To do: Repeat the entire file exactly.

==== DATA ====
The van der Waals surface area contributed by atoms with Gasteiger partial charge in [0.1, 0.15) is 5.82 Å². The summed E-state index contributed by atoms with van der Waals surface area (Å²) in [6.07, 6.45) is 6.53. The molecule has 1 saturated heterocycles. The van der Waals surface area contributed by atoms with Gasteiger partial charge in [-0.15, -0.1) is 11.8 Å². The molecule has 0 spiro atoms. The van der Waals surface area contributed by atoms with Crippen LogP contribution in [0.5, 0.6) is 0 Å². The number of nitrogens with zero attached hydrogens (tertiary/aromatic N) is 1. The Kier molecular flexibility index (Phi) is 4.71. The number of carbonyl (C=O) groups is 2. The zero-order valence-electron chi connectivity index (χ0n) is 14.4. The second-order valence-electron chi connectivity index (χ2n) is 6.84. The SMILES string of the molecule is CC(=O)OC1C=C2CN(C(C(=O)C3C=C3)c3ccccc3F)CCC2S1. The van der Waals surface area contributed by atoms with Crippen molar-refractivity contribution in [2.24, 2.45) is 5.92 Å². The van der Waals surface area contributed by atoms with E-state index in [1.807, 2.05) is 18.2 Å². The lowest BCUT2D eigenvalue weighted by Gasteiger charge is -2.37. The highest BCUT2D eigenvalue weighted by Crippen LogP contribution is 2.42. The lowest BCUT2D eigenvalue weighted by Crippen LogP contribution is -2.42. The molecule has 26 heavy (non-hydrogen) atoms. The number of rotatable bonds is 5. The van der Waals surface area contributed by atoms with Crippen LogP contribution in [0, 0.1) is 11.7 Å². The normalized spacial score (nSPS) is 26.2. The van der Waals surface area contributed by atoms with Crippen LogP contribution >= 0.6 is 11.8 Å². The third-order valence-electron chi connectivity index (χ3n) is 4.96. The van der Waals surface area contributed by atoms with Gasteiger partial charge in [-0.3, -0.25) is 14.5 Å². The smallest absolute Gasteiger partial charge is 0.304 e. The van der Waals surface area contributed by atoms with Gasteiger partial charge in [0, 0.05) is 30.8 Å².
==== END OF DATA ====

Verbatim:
The van der Waals surface area contributed by atoms with Gasteiger partial charge in [0.1, 0.15) is 5.82 Å². The summed E-state index contributed by atoms with van der Waals surface area (Å²) in [6.07, 6.45) is 6.53. The molecule has 1 saturated heterocycles. The van der Waals surface area contributed by atoms with Gasteiger partial charge in [-0.15, -0.1) is 11.8 Å². The molecule has 0 spiro atoms. The van der Waals surface area contributed by atoms with Crippen LogP contribution in [0.5, 0.6) is 0 Å². The number of nitrogens with zero attached hydrogens (tertiary/aromatic N) is 1. The Kier molecular flexibility index (Phi) is 4.71. The number of carbonyl (C=O) groups is 2. The zero-order valence-electron chi connectivity index (χ0n) is 14.4. The second-order valence-electron chi connectivity index (χ2n) is 6.84. The SMILES string of the molecule is CC(=O)OC1C=C2CN(C(C(=O)C3C=C3)c3ccccc3F)CCC2S1. The van der Waals surface area contributed by atoms with Crippen molar-refractivity contribution in [2.24, 2.45) is 5.92 Å². The van der Waals surface area contributed by atoms with E-state index in [1.807, 2.05) is 18.2 Å². The lowest BCUT2D eigenvalue weighted by Gasteiger charge is -2.37. The highest BCUT2D eigenvalue weighted by Crippen LogP contribution is 2.42. The lowest BCUT2D eigenvalue weighted by Crippen LogP contribution is -2.42. The molecule has 26 heavy (non-hydrogen) atoms. The number of rotatable bonds is 5. The van der Waals surface area contributed by atoms with Crippen LogP contribution in [0, 0.1) is 11.7 Å². The normalized spacial score (nSPS) is 26.2. The van der Waals surface area contributed by atoms with Crippen LogP contribution >= 0.6 is 11.8 Å². The third-order valence-electron chi connectivity index (χ3n) is 4.96. The van der Waals surface area contributed by atoms with Gasteiger partial charge in [-0.3, -0.25) is 14.5 Å². The smallest absolute Gasteiger partial charge is 0.304 e. The van der Waals surface area contributed by atoms with Gasteiger partial charge in [0, 0.05) is 30.8 Å².